Conversion is the central ethical message of Jesus and lies at the heart of evangelical faith and experience.
For some, conversion is a slow, lifelong movement of the heart and will toward God.

For others, it is a single dramatic experience, a sudden realignment of the self as the Apostle Paul experienced on the Damascus Road (Acts 9:1-19; Galatians 1:11-24).

In Scripture, conversion is often seen in its abrupt, one-of-a-kind, transformative form.

People are “born again,” they move from “death” to “life” and from “darkness” to “light,” they “put off” the old self to “put on” the new, they enter the “kingdom of God,” and in community they discern “the mindset of Christ” (see John 3:7; John 5:24; Ephesians 5:8; Colossians 3:1-14; 1 Thessalonians 2:12; Philippians 2:5).

This call to volitional and experiential alignment with the truth revealed in Jesus is vital, but it is only the beginning of Christian discipleship.

Spiritual conversion leads to a renewed understanding of personal and public morality, and the choices and actions that follow. In this sense, each of us needs to experience ethical conversion – perhaps more than once.

This is part of what is meant when the Baptist association of which I am a member says it is “committed to the announcement and demonstration of the universal reign of God through Christ, motivated by love for God and others; [and] seeing people, communities and societies transformed.”

Salvation involves the individual and the social, the personal and the political, holy living and godly justice.

Conversion is not primarily about my escape from judgment in the afterlife, but about alignment with the principles and priorities of the kingdom of God.

True, those who defy God’s love and grace will ultimately face his wrath and judgment.

But the way to escape such horror is not merely through intellectual assent to a suite of doctrines, or repeating the words of a penitential prayer, or abstaining from harmful social practices, but through actively following Jesus each day, motivated by love, demonstrating what it is to live freely and joyfully as God’s people.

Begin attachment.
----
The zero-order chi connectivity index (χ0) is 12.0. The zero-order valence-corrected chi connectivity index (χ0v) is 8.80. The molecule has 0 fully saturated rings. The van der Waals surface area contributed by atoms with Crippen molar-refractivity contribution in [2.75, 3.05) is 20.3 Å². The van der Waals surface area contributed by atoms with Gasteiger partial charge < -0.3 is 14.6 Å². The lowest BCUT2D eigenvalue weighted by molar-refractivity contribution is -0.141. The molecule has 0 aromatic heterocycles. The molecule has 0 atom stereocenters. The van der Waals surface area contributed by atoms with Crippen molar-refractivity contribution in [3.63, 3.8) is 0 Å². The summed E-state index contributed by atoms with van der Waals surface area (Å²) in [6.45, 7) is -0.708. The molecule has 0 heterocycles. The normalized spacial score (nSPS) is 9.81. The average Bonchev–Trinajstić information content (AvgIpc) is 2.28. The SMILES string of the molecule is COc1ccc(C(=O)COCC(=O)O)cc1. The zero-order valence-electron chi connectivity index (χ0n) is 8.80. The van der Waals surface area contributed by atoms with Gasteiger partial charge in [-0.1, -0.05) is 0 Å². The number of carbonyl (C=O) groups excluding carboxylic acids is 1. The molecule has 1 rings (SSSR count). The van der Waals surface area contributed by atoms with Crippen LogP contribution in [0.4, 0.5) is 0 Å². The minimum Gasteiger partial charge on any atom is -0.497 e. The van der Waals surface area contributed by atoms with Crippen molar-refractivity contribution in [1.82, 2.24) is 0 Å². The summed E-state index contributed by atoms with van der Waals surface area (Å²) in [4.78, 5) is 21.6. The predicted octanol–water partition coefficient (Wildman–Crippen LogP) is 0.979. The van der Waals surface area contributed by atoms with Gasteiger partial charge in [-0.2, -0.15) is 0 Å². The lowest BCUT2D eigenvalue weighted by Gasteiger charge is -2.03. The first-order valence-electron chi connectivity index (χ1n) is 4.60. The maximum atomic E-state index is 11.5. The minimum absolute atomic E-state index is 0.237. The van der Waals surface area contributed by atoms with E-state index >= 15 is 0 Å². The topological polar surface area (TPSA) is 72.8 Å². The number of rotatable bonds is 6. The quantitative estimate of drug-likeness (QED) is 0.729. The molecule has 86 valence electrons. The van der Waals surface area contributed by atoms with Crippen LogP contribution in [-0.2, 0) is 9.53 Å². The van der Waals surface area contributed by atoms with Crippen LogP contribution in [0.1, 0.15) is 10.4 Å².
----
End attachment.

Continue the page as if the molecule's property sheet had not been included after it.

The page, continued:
This conversion involves the whole person. Theologian John G. Stackhouse Jr. put it well. “Intellectually, one believes propositions one did not believe before. Morally, one has a different sense of what counts as good and evil, what one ought or ought not to do. Emotionally, one loves what one used to hate or ignore; one shuns former pleasures as toxic and wasteful.”

“One cares about God, other people, the rest of the planet, and oneself in a way one didn’t before,” he continued. “Aesthetically, one finds beauty where one once saw nothing worthwhile at all, or perhaps even something repellent. Spiritually, one is sensitive and open to God, but also to the spiritual needs and gifts of other people. And one highly values the physical world, including one’s body, as God’s good creation.”

Stackhouse concluded, “Christian conversion amounts to a new outlook on everything, a new attitude toward and motivation in everything; and a new relationship toward everyone.”

Scripture sums this up in the command of Jesus to love one another (John 13:34-35).

Love is not everything, but it is paramount for Christian discipleship. We are often not easy to love, nor do we often find it easy to love others, but this is what our Lord calls us to do.

As we pursue costly and loving action toward others like ourselves, God works in us to stretch our boundaries, enabling us to love those who are different from us, even our enemies.

This dimension of love is evident in Hebrews 13:1-3, where the writer echoes the love command of Jesus and extends its reach. “Keep on loving one another as brothers and sisters. Do not forget to show hospitality to strangers, for by so doing some people have shown hospitality to angels without knowing it. Continue to remember those in prison as if you were together with them in prison, and those who are mistreated as if you yourselves were suffering.”

Conversion begins in an encounter with the love and grace of God in Christ. It continues in our discovery of the joy of acting in love toward one another within the community of faith, and it extends and gathers strength as we discern and pursue opportunities to share grace, mercy and peace with our neighbors – whether next door or around the world.

Ethical conversion is Christian conversion at its best: small acts of often countercultural love and grace aligned with God’s will that together shake strongholds and change the world.

This is following Jesus, Christian discipleship, the whole gospel, the mission of God. This is the destiny to which God calls us.

Rod Benson is ethicist and public theologian at the Tinsley Institute based at Morling College, a Baptist college in Sydney, Australia. A version of this article first appeared on his blog, iDigress, and is used with permission. You can follow him on Twitter @ozbap, @reaustralia and @rodsyd.

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